a Sydney Medical School, Faculty of Medicine, University of Sydney, Camperdown; Department of Medical Oncology, Calvary Mater Newcastle, Waratah; School of Medicine and Public Health, Faculty of Medicine, University of Newcastle, Callaghan; Centre for Medical Psychology & Evidence-Based Decision-Making, School of Psychology, University of Sydney, Camperdown; Breast and Surgical Oncology at the Poche Centre, The Mater Hospital, North Sydney; Clinical Research Design and Statistics Support Unit, Hunter Medical Research Institute, New Lambton Heights; Consumer Advisory Panel, Australia and New Zealand Breast Cancer Trials Group, Newcastle; Trials Department, Australia and New Zealand Breast Cancer Trials Group, Newcastle; and Patricia Ritchie Centre for Cancer Care and Research, North Sydney, NSW, Australia.
Background: Neoadjuvant systemic therapy (NAST) is an increasingly used treatment option for women with large operable or highly proliferative breast cancer. With equivalent survival outcomes between NAST and up-front surgery, the situation-specific preference-sensitive nature of the decision makes it suitable for a decision aid (DA). This study aimed to develop and evaluate a DA for this population. Methods: A DA booklet was developed according to international standards, including information about adjuvant and neoadjuvant treatment, outcome probabilities, and a values clarification exercise. Eligible women, considered by investigators as candidates for NAST, were enrolled in a multi-institutional, single-arm, longitudinal study. Patient-reported outcome measure questionnaires were completed pre- and post-DA, between chemotherapy and surgery, and at 12 months. Outcomes were feasibility (percentage of eligible patients accessing the DA); acceptability to patients (percentage who would recommend it to others) and clinicians (percentage who would use the DA in routine practice); and decision-related outcomes. Results: From 77 eligible women, 59 were enrolled, of whom 47 (79.7%; 95% CI, 69.4–89.9) reported having read the DA; 51 completed the first post-DA questionnaire. Of these 51, 41 participants (80.4%; 95% CI, 69.5–91.3) found the DA useful for their decision about NAST. Of 18 responding investigators, 16 (88.9%; 95% CI, 74.4–103.4) indicated they would continue to use the DA in routine practice. Post-DA, decisional conflict decreased significantly (P<.01); anxiety and distress decreased significantly; and 86.3% (95% CI, 73.7–94.3) achieved at least as much decisional control as they desired. Conclusions: This DA was feasible and acceptable to patients and clinicians, and improvement in decision-related outcomes was demonstrated when used in combination with clinical consultations. This DA could safely be implemented into routine practice for women considering NAST for operable breast cancer.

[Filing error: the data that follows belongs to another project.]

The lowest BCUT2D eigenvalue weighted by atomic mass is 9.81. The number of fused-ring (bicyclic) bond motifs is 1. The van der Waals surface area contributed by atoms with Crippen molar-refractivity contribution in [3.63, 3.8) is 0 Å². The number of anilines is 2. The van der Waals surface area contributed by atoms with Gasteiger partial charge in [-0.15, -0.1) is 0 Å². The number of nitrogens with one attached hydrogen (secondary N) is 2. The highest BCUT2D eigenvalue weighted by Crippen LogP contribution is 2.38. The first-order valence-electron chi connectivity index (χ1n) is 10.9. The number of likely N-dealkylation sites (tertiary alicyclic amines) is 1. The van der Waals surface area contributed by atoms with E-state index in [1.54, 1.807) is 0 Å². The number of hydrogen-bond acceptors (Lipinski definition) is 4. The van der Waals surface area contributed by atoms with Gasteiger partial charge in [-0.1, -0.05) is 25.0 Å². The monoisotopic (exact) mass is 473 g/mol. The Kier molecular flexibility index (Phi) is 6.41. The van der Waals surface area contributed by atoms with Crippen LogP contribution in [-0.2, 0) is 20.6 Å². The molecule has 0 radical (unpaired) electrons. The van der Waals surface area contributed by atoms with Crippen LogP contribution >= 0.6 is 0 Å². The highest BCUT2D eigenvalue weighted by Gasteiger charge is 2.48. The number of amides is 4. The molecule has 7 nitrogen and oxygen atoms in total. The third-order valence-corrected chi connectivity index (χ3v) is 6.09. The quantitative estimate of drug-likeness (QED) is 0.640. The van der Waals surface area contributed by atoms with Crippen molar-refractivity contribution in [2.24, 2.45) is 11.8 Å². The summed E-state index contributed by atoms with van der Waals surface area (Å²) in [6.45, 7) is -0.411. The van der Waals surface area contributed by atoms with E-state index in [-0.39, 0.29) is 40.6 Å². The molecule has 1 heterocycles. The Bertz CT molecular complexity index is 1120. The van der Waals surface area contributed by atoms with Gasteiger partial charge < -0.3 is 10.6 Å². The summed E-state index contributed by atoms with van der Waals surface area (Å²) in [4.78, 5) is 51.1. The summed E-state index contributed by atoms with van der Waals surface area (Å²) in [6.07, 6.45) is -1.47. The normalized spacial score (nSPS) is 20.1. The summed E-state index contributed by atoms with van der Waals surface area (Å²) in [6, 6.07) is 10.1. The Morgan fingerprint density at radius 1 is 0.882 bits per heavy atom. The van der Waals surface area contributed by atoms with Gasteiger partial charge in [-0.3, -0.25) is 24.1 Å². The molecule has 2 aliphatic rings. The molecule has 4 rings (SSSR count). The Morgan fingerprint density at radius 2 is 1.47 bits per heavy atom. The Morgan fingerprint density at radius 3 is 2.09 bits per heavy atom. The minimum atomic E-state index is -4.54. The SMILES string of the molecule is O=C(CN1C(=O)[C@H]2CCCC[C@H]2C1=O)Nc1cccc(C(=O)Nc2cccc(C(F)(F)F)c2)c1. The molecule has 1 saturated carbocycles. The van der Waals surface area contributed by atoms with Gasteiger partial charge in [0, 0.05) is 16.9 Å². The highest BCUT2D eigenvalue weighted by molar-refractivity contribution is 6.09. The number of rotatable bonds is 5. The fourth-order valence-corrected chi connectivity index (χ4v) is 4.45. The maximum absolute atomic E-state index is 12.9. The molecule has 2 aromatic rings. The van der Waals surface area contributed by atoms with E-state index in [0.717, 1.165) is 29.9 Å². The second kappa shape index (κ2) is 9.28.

Author contributions:Study concept and design: Zdenkowski, Butow, Douglas, Boyle. Data acquisition: Zdenkowski, Spillane, Snook, Boyle. Data analysis and interpretation: Zdenkowski, Butow, Jones, Oldmeadow, Douglas, Boyle. Manuscript preparation: All authors. Critical revision: All authors.Correspondence: Nicholas Zdenkowski, BMed, FRACP, Department of Medical Oncology, Calvary Mater Newcastle, Edith Street, Waratah, NSW, 2298, Australia. Email: firstname.lastname@example.org